Fenlon vital to Bohs cause
Gypsies aim to scare suitors with price tag, writes Daniel McDonnell
Bohemians didn't see it coming. They expected Pat Fenlon to be in Spain on a family holiday yesterday. Not in Dalymount Park, locked in a dilemma surrounding his future as manager of the League of Ireland champions.
The decision could be taken out of his hands if the Gypsies' compensation demands scare off Dundee United completely. Sources close to both clubs have confirmed that officials at Tannadice were taken aback by the figure requested by the League of Ireland for Fenlon's services if he, indeed, is the chosen one.
Sometimes, though, football operates its own kind of employment law. If Dundee United really want Fenlon, and he really wants them, then there's an inevitability about the process. It can be amicable or it can get nasty. That scenario remains an 'if' for now, though, even if it's highly unusual in the real world for a club to seek official permission to speak to a manager they really don't want.
The 10am fax was the last thing the powers that be in Phibsborough needed. For them, the prospect of life without their 40-year-old manager is unthinkable. Four trophies in two seasons tells its own story, particularly in the shadow of the deep, financial uncertainty created by the stuttering sale of Dalymount Park.
Those problems linger to the extent that if the club had known in November that Fenlon might leave, club sources indicate they wouldn't have sanctioned the full-time budget and subsequent acquisitions for 2010. Although they are officially in cold storage until a transfer embargo, recruits like Chris O'Connor, Raffaele Cretaro, Stephen Gray, Ruaidhri Higgins and Gareth McGlynn have agreed deals to work under Fenlon and are on a fitness programme building up to the beginning of pre-season training on January 15.
The captures were ratified with a view to retaining the Premier Division crown in 2010, challenging for every other domestic competition and making a stride in Europe; a target which Fenlon reckons is possible with the squad at his disposal.
Are Bohs confident they could do the same in the absence of the man known by all around the league as 'Nutsy'? The short answer is no. There is a dearth of obvious replacements, and they have history with Paul Doolin and Stephen Kenny, the two names that would most likely be put forward if a vacancy arose.
So that's why they are determined to fight off advances. It's a matter of survival, no matter what way it's dressed up. Yet the feeling in Irish football circles as the story gathered legs yesterday was that if Dundee United had identified Fenlon as the one they wanted, then it would be impossible to stop it happening.
"To be fair to Pat, he would be going to a bigger club," said Derry boss Kenny, who knows all about the situation his old foe finds himself in. "They've got good facilities, good stadium and they're fourth in the SPL. It's a good sized club. Pat's very calculated and certainly he would see that it would be a good decision.
"It's a great opportunity. When I went to Scotland, with Dunfermline, they were struggling and there was a lot of senior pros there on long contracts. But Dundee United are in a good position and it's a very attractive proposition."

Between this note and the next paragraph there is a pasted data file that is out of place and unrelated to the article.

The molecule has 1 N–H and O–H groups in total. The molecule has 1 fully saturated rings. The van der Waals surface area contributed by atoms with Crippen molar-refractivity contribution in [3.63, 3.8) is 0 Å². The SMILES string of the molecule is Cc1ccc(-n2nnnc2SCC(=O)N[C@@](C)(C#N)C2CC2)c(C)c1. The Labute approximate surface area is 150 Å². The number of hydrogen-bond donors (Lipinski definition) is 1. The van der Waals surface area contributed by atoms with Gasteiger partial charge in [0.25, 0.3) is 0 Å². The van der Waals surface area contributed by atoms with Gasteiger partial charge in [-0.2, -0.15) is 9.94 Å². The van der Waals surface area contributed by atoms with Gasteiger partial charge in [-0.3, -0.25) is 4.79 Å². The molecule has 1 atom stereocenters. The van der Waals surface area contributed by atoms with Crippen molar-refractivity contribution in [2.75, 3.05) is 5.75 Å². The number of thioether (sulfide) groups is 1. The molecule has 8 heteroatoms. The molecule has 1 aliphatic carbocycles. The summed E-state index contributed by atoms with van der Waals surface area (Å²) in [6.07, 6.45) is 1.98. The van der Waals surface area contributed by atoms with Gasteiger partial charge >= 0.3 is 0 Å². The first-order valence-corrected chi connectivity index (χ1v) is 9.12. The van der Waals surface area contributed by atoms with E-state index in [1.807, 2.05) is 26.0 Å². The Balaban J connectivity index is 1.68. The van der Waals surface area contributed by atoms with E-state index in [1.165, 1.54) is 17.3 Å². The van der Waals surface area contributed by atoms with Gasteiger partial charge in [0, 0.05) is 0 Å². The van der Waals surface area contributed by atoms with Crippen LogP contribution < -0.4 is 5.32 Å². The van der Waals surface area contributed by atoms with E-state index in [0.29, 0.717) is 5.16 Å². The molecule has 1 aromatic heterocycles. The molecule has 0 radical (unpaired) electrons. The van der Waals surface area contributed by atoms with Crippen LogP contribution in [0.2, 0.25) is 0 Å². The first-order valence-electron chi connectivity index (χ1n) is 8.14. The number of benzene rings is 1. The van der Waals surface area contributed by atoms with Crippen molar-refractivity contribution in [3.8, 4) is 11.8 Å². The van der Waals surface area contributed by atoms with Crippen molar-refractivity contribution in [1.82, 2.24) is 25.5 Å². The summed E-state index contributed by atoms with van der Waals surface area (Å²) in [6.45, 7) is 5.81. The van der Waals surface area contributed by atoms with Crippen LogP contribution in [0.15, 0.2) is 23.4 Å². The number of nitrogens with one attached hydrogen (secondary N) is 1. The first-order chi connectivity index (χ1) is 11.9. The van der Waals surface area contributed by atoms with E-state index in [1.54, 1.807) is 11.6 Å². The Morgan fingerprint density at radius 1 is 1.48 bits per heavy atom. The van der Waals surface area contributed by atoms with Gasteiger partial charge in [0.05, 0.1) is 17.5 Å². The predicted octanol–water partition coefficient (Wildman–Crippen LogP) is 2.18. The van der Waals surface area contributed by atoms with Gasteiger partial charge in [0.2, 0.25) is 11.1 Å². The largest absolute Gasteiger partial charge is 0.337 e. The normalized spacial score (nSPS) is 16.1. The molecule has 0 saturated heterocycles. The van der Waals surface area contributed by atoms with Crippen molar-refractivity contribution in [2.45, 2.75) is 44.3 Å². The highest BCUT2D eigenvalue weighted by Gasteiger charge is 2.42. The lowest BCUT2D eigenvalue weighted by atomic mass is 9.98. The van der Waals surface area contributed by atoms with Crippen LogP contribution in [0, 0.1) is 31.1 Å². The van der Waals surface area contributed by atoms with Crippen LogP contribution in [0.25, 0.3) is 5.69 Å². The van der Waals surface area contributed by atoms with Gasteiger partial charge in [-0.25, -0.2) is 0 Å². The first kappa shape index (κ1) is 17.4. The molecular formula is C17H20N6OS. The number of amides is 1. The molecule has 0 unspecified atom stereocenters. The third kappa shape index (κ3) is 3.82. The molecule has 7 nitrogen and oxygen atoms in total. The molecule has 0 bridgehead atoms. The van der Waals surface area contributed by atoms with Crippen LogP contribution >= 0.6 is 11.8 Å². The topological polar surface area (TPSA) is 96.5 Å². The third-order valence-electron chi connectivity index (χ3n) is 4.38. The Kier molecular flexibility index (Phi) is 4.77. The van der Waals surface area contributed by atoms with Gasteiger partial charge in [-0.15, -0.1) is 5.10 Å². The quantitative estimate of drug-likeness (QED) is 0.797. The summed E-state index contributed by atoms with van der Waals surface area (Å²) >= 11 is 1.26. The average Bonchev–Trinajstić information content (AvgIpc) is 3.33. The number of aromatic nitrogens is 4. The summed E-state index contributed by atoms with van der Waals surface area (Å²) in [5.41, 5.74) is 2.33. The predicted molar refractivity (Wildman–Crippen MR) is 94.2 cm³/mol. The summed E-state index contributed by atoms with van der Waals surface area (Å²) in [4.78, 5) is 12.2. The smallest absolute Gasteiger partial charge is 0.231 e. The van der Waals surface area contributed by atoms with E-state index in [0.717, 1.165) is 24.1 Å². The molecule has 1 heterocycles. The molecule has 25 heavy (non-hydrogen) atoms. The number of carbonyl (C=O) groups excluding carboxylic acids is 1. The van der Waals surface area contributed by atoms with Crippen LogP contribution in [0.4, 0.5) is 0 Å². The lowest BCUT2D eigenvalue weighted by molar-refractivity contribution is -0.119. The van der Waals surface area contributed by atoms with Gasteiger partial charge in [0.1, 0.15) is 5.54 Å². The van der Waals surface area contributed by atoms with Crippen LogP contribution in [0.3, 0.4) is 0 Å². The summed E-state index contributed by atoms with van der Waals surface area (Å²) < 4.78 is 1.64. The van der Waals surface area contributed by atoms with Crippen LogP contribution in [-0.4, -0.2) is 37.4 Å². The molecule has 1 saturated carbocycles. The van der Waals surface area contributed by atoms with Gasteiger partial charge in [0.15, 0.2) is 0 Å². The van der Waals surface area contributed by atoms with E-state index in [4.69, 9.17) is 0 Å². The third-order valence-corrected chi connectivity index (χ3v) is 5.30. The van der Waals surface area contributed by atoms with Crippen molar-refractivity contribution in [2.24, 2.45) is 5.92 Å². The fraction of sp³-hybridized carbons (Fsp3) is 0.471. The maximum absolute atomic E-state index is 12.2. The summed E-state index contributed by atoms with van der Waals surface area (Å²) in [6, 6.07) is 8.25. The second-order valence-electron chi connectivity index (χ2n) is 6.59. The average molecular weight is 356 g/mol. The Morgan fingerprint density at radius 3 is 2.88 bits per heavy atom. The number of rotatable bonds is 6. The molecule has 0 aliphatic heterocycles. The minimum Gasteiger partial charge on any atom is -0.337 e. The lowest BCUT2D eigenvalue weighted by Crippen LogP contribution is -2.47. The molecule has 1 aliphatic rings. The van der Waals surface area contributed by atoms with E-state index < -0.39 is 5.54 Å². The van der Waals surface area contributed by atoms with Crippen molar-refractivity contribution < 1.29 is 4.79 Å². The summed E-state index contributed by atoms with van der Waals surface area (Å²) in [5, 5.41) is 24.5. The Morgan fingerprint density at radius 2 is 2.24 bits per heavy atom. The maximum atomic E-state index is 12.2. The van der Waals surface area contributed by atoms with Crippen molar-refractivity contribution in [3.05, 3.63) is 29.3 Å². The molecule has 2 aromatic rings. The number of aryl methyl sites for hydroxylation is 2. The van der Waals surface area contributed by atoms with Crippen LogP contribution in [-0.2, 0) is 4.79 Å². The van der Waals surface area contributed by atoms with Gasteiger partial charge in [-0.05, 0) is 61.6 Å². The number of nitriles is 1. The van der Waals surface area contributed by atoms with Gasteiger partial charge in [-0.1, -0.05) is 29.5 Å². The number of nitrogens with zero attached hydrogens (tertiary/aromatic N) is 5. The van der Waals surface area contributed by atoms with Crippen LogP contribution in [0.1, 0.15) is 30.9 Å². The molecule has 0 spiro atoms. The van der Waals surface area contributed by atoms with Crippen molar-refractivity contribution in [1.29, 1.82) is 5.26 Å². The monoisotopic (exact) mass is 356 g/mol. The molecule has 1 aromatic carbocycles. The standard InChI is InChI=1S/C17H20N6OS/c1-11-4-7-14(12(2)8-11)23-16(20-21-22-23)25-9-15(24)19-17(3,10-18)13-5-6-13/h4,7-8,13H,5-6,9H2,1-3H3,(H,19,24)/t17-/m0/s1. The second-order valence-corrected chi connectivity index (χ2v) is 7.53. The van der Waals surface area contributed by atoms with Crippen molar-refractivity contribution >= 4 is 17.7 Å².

His current employers are aware of that, but keen to stress that the grass isn't always greener on the other side. While Fenlon kept his counsel yesterday, Secretary Gerry Conway hinted the sentiment had been an aspect of their discussions.
"Sometimes an opportunity comes when you feel you have to give it a go," he asked, "I don't think he knows if this is the opportunity. It's only if everything was right, with family and the contract and the budget and so on."
Conway says that Fenlon requested a new four-year contract last January when paycuts were imposed on management and staff as worries at the North Dublin club intensified. Therefore, with three years remaining on the deal, Bohs feel justified in seeking large compensation from the Arabs.
What's more, they feel they are entitled to factor in potential earnings this season into the figure they are seeking. That would effectively be saying they wouldn't possess high hopes for success without him.
Add in the prize money elements and you've got a total that's understood to be in the same ballpark as the £250,000 received by Dundee United when they lost previous incumbent Craig Levein to the SFA to become national team manager.
Sources in Scotland say that Dundee United stepped away from initial first choice Derek McInnes due to compensation issues with his current employers St Johnstone although another complication is that it has been decided that Levein's assistant Peter Houston will work alongside the new man. McInnes wanted to bring his number two Tony Docherty as part of the package.
Nevertheless, the feeling is that the Tannadice club are unwilling to shell out much cash given they have monetary problems of their own.
"If they want to get the best manager, and in this case, it's Pat Fenlon, then they have to be prepared to pay for it," said Conway, "We can't let him go on the cheap and I think Pat knows that.
"We have no problem with Dundee United and how they've conducted themselves. They sent a fax requesting to speak with the manager and we've allowed them to do that, but it's subject to significant compensation if agreement (with Fenlon) was reached.
"But if they're looking for a cheap manager then they've knocked on the wrong door."